In the pod this week, Yang Ying’s polyglottish music. And Sherard Cowper-Coles’ polyglottish diplomacy.
Music as Language
Yang Ying grew up in the 1960s and 1970s during China’s Cultural Revolution. It was a time when people deemed enemies of communism were forced to work as manual laborers.
That happened to Yang’s father, who ended up working in a coal mine.
He thought his daughter might escape that fate if he taught her to play an instrument-well enough to enter an elite music academy.
And so she learned to play the traditional two-string erhu. She studied under her father’s tutelage for several hours a day. Because the family’s apartment was so small, and the walls so thin, she would practice the erhu in the park.
The hard work paid off. Yang won a national competition playing a famous piece of music called River of Tears.
Her success led to a place at a music conservatory in Beijing. From there she became a soloist with the Chinese National Song and Dance Ensemble. She performed for countless foreign dignitaries on their visits to China, including American presidents.
“I played for Ford, Carter and for Nixon,” Yang says. “I remember three. I probably performed for more.”
More important to Yang though, were her tours of China, where she learned about the country’s regional differences, the music and the dialects. The many dialects of Chinese “really had an effect on the music.”
But while Yang was being exposed to new sounds, she still had to perform the same old stuff.
As an erhu soloist with a renowned national ensemble, “you probably only play two, three, four repertoires your whole life.” Yang says it tired her out. “And I really wanted to do something new.”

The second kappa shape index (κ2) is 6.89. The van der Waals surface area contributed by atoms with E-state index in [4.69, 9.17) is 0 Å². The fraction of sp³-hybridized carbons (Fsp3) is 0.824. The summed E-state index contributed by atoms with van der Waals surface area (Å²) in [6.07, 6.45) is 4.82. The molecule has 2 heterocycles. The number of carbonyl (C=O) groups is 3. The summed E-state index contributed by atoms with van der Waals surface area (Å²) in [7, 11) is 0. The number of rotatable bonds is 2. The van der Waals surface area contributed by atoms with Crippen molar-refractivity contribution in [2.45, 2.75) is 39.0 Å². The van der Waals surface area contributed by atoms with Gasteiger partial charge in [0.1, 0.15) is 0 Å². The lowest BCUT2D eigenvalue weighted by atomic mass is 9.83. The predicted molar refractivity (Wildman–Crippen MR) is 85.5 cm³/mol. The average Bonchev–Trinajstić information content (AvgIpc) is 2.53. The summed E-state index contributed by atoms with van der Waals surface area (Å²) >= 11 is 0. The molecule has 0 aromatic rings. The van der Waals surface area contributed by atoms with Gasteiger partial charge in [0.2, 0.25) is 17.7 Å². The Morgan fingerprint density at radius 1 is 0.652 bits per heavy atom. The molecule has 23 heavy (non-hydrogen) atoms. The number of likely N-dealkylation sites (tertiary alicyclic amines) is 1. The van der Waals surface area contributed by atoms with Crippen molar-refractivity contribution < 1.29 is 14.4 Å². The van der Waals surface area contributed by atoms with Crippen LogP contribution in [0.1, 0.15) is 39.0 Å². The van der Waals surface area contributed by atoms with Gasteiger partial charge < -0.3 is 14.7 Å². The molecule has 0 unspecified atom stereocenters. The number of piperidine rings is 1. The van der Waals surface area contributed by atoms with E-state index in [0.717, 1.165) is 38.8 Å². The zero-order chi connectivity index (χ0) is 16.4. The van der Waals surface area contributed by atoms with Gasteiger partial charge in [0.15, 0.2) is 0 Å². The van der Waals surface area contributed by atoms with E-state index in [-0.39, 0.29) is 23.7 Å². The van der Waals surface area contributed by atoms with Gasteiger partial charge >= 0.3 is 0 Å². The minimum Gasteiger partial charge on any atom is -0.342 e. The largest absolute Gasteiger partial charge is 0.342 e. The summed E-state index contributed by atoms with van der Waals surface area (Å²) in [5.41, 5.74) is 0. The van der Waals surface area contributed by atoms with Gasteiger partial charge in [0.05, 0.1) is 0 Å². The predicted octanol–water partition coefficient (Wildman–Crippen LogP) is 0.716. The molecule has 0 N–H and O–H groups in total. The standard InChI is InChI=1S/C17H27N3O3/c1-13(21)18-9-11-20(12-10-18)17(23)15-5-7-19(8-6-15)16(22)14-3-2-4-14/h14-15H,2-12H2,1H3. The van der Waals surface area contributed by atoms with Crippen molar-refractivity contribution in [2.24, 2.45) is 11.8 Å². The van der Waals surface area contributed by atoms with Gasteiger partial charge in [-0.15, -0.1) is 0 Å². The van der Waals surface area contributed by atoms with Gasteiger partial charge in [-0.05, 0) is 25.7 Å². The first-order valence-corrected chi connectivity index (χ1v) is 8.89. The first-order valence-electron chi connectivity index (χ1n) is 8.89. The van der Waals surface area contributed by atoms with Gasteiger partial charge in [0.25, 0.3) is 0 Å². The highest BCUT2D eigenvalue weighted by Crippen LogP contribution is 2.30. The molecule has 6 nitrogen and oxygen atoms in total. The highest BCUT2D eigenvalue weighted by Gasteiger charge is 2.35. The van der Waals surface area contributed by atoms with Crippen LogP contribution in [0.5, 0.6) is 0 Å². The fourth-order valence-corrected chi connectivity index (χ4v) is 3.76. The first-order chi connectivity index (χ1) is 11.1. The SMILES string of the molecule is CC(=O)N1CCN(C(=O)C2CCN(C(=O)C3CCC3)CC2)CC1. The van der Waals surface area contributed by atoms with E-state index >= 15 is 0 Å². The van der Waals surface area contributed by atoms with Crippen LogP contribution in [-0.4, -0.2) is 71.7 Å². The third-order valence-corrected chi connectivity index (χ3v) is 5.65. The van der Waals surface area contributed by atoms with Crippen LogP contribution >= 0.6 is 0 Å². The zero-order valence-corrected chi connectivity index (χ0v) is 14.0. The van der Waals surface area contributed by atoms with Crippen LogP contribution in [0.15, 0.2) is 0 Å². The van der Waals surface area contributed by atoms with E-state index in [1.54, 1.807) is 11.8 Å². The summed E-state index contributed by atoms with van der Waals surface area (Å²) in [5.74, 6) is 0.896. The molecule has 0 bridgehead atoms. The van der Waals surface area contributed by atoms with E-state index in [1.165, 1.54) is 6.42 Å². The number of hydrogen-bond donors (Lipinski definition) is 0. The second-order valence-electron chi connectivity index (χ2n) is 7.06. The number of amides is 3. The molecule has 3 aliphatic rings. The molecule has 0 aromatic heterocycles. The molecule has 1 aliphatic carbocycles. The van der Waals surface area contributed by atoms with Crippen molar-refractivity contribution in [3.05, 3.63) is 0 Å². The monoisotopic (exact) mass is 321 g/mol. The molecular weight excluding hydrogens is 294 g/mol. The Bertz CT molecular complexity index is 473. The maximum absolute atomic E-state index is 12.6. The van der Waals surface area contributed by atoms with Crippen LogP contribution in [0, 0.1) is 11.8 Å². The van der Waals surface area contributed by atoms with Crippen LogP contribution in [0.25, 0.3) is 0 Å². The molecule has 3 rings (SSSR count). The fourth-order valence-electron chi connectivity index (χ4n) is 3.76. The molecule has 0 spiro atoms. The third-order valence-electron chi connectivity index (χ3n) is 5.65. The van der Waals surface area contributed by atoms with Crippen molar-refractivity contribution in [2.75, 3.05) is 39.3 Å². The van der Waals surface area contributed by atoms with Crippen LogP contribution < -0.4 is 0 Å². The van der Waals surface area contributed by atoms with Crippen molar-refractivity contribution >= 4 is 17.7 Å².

It was the late 1980s. China was opening up. Yang started going to rock concerts put on by the US Embassy. Clubs were opening, bands were forming. She taught herself the bass guitar. She said it was like learning a new language.
Yang founded Cobra, China’s first-ever all female rock band. She knew that she was breaking several taboos at once, and that many people would disapprove.
Yang says her father was “not very happy.” And other classical musicians, “thought I was crazy.”
Yang tried to infuse some of Cobra’s songs with traditional elements. She even re-imagined a traditional folk song as a rock anthem.
That spirit of anything-goes fusion ultimately moved Yang in another direction. She emigrated to the United States, and began studying jazz. She recognized common elements between jazz and Chinese folk music. Both rely on improvisation, and make the instrument sound “as if it’s singing, like the human voice.”
She started playing the erhu with an American jazz group.
Today, that has brought her back to China, where she and her group are performing at the Beijing Nine Gates Jazz Festival.
Should diplomats learn the languages of the countries they’re assigned to?
Cowper-Coles tells two stories of foreign language overreaching.
The Hebrew Overreach
When he was the British Ambassador to Israel, Cowper-Coles liked to try out the Hebrew that he had learned. So once, in a restaurant, he ordered (he thought) chicken breast. He did this, logically enough, by combining the Hebrew words for chicken and breast. But to the native Hebrew ears of the restaurant’s staff, the dish he had actually requested was not one they had ever before served: a woman’s breast on a chicken.
The French Overreach
Cowper-Coles also tells a story about Tony Blair. Blair “had learned his French in a bar outside Paris” between high school and college. So it wasn’t perfect.
Fast forward several decades. Blair, as Prime Minister, was hosting his French opposite number Lionel Jospin. After a “drinky” lunch, Blair decided to address the French media in French. Intending to say something like “I’ve always been envious of Lionel’s policies and whatever positions he’d taken,” Blair instead said “J’ai toujours envie de Lionel, même en toutes positions.” (Roughly: “I’ve always lusted after Lionel, in all positions”).
At least that’s the way Cowper-Coles tells it.
Also in the pod this week: teaching in two languages in Massachusetts, where bilingual education is banned. And Pakistan’s Sindh province is introducing mandatory Chinese for schoolkids aged ten and older.
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